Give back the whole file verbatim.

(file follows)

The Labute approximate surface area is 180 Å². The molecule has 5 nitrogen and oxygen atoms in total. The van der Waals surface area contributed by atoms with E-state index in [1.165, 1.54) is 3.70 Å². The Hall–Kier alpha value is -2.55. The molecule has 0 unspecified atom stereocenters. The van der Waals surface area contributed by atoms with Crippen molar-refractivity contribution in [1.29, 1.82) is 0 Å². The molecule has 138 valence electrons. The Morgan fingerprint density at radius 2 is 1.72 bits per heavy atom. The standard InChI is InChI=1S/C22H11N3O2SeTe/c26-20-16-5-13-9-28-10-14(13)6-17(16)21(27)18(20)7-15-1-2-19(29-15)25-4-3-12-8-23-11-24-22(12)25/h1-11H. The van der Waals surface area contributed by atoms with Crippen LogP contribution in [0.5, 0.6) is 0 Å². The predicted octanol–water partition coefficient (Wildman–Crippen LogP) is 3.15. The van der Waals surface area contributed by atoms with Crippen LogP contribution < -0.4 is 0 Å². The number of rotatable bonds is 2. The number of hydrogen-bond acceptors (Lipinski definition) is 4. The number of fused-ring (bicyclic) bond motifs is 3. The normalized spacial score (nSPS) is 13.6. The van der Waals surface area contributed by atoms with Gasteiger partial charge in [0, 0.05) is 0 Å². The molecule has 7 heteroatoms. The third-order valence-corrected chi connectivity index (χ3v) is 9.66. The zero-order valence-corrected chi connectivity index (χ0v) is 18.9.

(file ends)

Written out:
The Labute approximate surface area is 180 Å². The molecule has 5 nitrogen and oxygen atoms in total. The van der Waals surface area contributed by atoms with E-state index in [1.165, 1.54) is 3.70 Å². The Hall–Kier alpha value is -2.55. The molecule has 0 unspecified atom stereocenters. The van der Waals surface area contributed by atoms with Crippen molar-refractivity contribution in [1.29, 1.82) is 0 Å². The molecule has 138 valence electrons. The Morgan fingerprint density at radius 2 is 1.72 bits per heavy atom. The standard InChI is InChI=1S/C22H11N3O2SeTe/c26-20-16-5-13-9-28-10-14(13)6-17(16)21(27)18(20)7-15-1-2-19(29-15)25-4-3-12-8-23-11-24-22(12)25/h1-11H. The van der Waals surface area contributed by atoms with Crippen LogP contribution in [0.5, 0.6) is 0 Å². The predicted octanol–water partition coefficient (Wildman–Crippen LogP) is 3.15. The van der Waals surface area contributed by atoms with Crippen LogP contribution < -0.4 is 0 Å². The number of rotatable bonds is 2. The number of hydrogen-bond acceptors (Lipinski definition) is 4. The number of fused-ring (bicyclic) bond motifs is 3. The normalized spacial score (nSPS) is 13.6. The van der Waals surface area contributed by atoms with Gasteiger partial charge in [0, 0.05) is 0 Å². The molecule has 7 heteroatoms. The third-order valence-corrected chi connectivity index (χ3v) is 9.66. The zero-order valence-corrected chi connectivity index (χ0v) is 18.9.